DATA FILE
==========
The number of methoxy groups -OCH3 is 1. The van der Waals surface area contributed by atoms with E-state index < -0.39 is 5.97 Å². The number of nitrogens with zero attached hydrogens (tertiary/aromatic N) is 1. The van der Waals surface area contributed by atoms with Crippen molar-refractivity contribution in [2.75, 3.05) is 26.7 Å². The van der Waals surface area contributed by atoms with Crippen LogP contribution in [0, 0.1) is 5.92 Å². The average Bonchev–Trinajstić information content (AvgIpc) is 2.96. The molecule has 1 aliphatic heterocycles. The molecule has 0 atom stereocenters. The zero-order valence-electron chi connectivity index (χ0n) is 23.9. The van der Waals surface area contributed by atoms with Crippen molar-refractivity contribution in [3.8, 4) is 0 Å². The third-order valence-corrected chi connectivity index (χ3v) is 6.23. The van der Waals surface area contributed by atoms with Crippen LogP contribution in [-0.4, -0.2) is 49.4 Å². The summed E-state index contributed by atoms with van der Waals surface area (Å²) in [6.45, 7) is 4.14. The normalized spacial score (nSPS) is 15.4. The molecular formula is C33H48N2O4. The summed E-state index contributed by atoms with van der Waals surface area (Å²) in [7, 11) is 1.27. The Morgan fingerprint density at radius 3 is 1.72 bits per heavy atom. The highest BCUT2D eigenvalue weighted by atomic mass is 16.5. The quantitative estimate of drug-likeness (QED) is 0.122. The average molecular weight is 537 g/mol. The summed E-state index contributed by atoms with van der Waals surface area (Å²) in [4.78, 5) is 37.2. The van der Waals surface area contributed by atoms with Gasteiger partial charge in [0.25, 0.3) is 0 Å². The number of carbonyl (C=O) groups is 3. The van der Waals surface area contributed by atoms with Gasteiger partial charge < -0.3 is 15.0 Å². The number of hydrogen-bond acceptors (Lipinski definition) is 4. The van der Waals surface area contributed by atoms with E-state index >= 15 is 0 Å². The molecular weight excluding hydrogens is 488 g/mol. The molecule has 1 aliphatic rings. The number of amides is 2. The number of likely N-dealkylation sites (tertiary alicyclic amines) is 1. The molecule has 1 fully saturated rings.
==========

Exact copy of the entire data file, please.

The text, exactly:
The number of methoxy groups -OCH3 is 1. The van der Waals surface area contributed by atoms with E-state index < -0.39 is 5.97 Å². The number of nitrogens with zero attached hydrogens (tertiary/aromatic N) is 1. The van der Waals surface area contributed by atoms with Crippen molar-refractivity contribution in [2.75, 3.05) is 26.7 Å². The van der Waals surface area contributed by atoms with Crippen LogP contribution in [0, 0.1) is 5.92 Å². The average Bonchev–Trinajstić information content (AvgIpc) is 2.96. The molecule has 1 aliphatic heterocycles. The molecule has 0 atom stereocenters. The zero-order valence-electron chi connectivity index (χ0n) is 23.9. The van der Waals surface area contributed by atoms with Crippen molar-refractivity contribution in [3.8, 4) is 0 Å². The third-order valence-corrected chi connectivity index (χ3v) is 6.23. The van der Waals surface area contributed by atoms with Crippen LogP contribution in [-0.4, -0.2) is 49.4 Å². The summed E-state index contributed by atoms with van der Waals surface area (Å²) in [6.45, 7) is 4.14. The normalized spacial score (nSPS) is 15.4. The molecular formula is C33H48N2O4. The summed E-state index contributed by atoms with van der Waals surface area (Å²) in [7, 11) is 1.27. The Morgan fingerprint density at radius 3 is 1.72 bits per heavy atom. The highest BCUT2D eigenvalue weighted by atomic mass is 16.5. The quantitative estimate of drug-likeness (QED) is 0.122. The average molecular weight is 537 g/mol. The summed E-state index contributed by atoms with van der Waals surface area (Å²) in [4.78, 5) is 37.2. The van der Waals surface area contributed by atoms with Gasteiger partial charge in [0.25, 0.3) is 0 Å². The number of carbonyl (C=O) groups is 3. The van der Waals surface area contributed by atoms with Gasteiger partial charge < -0.3 is 15.0 Å². The number of hydrogen-bond acceptors (Lipinski definition) is 4. The van der Waals surface area contributed by atoms with E-state index >= 15 is 0 Å². The molecular weight excluding hydrogens is 488 g/mol. The molecule has 1 aliphatic rings. The number of amides is 2. The number of likely N-dealkylation sites (tertiary alicyclic amines) is 1. The molecule has 1 fully saturated rings.